Select menu: Stats | Repeated Measurements | Linear Regression with Correlated Errors
Use this to fit regression models to data, such as repeated measurements, where the residuals may follow an AR1 or a power-distance correlation model.
- After you have imported your data, from the menu select
Stats | Repeated Measurements | Linear Regression with Correlated Errors.
- Fill in the fields as required then click Run.
The coordinates of the observations in the direction (e.g. time) along which the correlation model operates should be supplied. Also a factor can be specified to define groups of observations for the model – the correlation model is then defined only over the observations that belong to the same groups. You can specify your own models in command mode using the RAR1 procedure.
This lists data structures appropriate to the current input field. It lists either variates for specifying the response or explanatory variate, or a factor for specifying groups. The contents will change as you move from one field to the next. Double-click a name to copy it to the current input field or type the name.
Specifies the name of the response (or y-) variate.
The maximal model lets you specify the most complicated model that you are likely to want to consider. When a maximal model is supplied the terms displayed within the Change model dialog will only be those specified within the maximal model.
Model to be fitted
Specifies the model to be fitted by entering a model formula. The formula can involve both variates and factors which can be selected from the Available data list, and operators from the Operators list. A variate in the formula represents its linear effect, and a factor represents its main effect: that is, a separate intercept for each level of the factor. An interaction between factors allows separate intercepts for each combination of levels of the factors. An interaction between a variate and a factor represents separate slopes for each level. You can also include interactions between variates, representing the linear effect of the product of the two variates, and interactions between any number up to nine variates and factors.
Coordinates of observations
A variate specifying the coordinates of the observations in the direction (e.g. time) along which the correlation model operates.
Groups for observations
A factor to define groups of observations for the model – the correlation model is then defined only over the observations that belong to the same groups.
This list operators that can be used to construct a model formula for the model to be fitted and maximal model. There are also functions available that provide more general effects of variates than a linear effect. The POL() function represents polynomial effects up to the order given in the second argument (maximum 4); so POL(x; 3) represents a cubic effect of the variate x. The REG() function represents orthogonal polynomials (maximum order 8). The COMP() function can be used to estimate comparisons.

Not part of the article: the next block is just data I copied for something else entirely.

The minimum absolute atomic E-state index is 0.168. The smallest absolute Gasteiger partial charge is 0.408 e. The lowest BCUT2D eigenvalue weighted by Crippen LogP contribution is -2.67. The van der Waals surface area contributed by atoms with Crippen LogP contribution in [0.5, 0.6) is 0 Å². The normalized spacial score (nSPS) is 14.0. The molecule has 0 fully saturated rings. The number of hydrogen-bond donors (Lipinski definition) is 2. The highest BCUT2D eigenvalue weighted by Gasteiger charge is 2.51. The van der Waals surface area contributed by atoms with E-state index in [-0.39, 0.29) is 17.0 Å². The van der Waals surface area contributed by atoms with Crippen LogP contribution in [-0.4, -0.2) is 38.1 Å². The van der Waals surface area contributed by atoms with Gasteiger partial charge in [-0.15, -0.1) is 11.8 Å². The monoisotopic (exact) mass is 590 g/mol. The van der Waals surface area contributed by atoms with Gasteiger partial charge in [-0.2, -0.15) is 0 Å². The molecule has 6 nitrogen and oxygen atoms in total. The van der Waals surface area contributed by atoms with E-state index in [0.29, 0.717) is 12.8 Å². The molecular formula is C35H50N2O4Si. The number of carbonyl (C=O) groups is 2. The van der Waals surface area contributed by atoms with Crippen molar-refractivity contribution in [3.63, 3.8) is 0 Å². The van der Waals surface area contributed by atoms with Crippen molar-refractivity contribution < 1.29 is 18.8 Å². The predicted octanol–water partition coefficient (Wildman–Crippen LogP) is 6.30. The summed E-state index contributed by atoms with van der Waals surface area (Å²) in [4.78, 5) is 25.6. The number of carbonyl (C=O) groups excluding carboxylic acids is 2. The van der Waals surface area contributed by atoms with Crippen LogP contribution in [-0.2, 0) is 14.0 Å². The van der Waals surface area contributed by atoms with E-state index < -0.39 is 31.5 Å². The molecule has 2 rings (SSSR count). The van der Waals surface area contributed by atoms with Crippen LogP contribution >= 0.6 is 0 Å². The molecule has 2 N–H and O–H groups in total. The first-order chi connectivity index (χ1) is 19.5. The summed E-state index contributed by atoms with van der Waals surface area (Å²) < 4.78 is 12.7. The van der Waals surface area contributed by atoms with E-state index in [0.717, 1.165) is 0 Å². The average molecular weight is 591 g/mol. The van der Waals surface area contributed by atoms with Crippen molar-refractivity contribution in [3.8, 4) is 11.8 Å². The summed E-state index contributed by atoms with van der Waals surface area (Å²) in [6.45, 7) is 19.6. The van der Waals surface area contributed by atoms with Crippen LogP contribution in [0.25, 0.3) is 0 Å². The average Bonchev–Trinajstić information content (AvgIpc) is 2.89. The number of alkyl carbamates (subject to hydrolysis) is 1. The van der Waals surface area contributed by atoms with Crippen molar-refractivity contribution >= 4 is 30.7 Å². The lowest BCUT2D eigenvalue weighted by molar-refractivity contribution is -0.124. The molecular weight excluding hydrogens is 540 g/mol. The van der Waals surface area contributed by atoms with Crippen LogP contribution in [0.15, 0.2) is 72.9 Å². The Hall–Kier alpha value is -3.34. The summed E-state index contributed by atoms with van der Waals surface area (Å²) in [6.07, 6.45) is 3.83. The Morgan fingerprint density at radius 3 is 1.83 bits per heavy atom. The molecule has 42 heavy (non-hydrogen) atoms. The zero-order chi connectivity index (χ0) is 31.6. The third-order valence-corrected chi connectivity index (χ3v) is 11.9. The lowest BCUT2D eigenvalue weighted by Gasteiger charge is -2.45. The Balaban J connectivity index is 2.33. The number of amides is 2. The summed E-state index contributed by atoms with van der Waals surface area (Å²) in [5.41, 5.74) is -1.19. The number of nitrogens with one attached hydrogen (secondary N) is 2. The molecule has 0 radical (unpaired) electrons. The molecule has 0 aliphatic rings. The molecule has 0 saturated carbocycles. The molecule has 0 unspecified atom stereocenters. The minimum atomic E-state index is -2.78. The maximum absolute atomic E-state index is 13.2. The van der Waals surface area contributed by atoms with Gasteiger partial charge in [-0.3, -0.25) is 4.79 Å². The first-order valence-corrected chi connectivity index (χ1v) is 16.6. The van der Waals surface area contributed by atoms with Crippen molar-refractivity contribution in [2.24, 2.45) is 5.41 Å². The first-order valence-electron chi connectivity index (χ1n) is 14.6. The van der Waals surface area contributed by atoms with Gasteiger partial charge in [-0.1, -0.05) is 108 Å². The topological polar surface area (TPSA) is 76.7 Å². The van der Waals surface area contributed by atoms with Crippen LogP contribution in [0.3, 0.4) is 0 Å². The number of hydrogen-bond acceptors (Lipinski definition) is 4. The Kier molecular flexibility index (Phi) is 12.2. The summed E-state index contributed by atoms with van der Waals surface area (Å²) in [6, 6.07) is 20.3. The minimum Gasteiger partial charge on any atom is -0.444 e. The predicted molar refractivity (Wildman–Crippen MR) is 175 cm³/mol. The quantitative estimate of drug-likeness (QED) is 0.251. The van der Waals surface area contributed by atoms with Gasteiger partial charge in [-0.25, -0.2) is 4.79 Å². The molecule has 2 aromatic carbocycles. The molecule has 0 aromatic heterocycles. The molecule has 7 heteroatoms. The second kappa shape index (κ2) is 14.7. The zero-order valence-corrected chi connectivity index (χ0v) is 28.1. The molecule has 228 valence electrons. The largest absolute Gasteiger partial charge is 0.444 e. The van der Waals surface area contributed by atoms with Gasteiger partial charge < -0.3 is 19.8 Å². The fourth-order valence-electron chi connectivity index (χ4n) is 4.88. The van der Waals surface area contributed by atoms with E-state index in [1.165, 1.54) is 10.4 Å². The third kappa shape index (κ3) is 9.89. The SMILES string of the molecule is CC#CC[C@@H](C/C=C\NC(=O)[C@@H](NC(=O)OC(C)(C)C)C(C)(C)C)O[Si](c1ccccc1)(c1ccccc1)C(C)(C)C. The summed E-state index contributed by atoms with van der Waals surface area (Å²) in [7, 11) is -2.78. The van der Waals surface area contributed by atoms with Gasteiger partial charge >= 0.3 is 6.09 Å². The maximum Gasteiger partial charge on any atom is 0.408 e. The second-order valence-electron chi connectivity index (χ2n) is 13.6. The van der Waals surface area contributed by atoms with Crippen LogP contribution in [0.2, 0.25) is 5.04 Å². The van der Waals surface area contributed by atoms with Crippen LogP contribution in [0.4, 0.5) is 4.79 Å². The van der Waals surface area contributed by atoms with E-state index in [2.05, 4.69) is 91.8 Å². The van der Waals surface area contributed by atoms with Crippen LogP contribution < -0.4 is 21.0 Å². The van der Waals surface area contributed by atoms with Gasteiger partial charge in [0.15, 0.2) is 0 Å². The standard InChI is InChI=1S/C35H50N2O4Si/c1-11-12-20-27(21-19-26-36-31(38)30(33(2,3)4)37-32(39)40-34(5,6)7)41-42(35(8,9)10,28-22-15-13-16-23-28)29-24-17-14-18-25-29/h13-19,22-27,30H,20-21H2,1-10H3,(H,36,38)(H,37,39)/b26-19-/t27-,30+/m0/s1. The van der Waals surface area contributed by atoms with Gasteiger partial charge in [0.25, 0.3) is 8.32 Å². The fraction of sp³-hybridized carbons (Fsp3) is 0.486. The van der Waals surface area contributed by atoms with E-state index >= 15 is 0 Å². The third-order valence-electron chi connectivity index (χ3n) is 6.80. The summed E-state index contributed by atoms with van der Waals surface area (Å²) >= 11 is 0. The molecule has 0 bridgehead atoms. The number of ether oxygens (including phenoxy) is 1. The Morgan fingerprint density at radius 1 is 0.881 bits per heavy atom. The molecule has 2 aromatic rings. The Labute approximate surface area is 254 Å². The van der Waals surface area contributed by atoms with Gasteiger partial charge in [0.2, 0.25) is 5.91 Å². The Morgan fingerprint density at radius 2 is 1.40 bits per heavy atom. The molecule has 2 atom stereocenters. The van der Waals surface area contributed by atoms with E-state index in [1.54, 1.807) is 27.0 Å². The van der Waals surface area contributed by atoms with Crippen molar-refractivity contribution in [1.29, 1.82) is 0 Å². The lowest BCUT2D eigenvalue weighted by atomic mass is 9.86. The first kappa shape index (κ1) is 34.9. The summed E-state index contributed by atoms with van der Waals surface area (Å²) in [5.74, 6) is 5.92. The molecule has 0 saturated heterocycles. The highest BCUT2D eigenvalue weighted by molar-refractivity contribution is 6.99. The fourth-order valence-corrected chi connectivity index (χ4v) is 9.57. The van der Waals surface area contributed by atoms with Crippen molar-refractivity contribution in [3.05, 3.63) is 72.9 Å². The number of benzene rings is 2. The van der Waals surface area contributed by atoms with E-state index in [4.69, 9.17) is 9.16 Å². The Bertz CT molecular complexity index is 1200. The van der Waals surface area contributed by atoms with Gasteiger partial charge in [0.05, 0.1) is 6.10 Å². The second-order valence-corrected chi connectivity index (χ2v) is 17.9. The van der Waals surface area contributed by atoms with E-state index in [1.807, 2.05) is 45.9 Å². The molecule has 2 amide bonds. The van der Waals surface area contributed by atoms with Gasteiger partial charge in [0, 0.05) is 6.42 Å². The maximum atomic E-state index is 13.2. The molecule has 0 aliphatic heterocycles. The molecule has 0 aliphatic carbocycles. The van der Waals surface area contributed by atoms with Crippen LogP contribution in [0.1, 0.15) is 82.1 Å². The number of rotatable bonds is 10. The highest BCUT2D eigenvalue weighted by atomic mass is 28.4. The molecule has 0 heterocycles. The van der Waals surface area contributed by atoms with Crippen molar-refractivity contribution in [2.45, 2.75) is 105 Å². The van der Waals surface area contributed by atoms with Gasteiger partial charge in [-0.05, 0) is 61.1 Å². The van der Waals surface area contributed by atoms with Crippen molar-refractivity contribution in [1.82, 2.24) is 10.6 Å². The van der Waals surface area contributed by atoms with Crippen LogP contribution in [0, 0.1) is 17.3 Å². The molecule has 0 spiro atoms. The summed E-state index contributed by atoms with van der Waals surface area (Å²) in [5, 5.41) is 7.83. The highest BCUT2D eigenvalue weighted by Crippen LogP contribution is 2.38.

The S() function represents nonparametric effects, fitted by cubic smoothing splines, with the number of degrees of freedom specified; so S(x; 4) represents a smoothed effect of x with 4 d.f. (also called an additive effect of x). The POL and REG functions cannot be combined in interaction terms, but the S function may appear in interactions with factors, when the linear effect of the variate is estimated separately for each level together with a single smoothed effect for all levels.
Lets you construct contrasts. This generates a menu that lets you choose between different types of contrasts to use in the analysis.
|Run||Run the analysis.|
|Cancel||Close the dialog without further changes.|
|Options||Opens a dialog where additional options and settings can be specified for the analysis.|
|Defaults||Reset options to the default settings. Clicking the right mouse on this button produces a shortcut menu where you can choose to set the options using the currently stored defaults or the Genstat default settings.|
|Save||Opens a dialog where you can save results from the analysis.|
|Predict||Allows you form predictions based on the current regression model.|
|Change model||After fitting the model you can investigate other models by using the Change Model dialog to add or drop terms from the model. Note that the parameter phi is estimated for the initial model that is fitted and is fixed for models that are altered using the Change model dialog.|
|Further output||Opens a dialog for specifying further output from the analysis and displaying residual and fitted model graphs.|
|Pin||Controls whether to keep the dialog open when you click Run. When the pin is down the dialog will remain open, otherwise when the pin is up the dialog will close.|
|Restore||Restore names into edit fields and default settings.|
|Clear||Clear all fields and list boxes.|
|Help||Open the Help topic for this dialog.|
- Options for choosing which results to display
- Further Output for additional output subsequent to analysis
- Saving Results for further analysis
- Fitted Model for graphical display of the model
- Model Checkingfor diagnostic plots for model checking
- RAR1 procedure for fitting linear models with correlated errors
- FIT directive for fitting standard regression models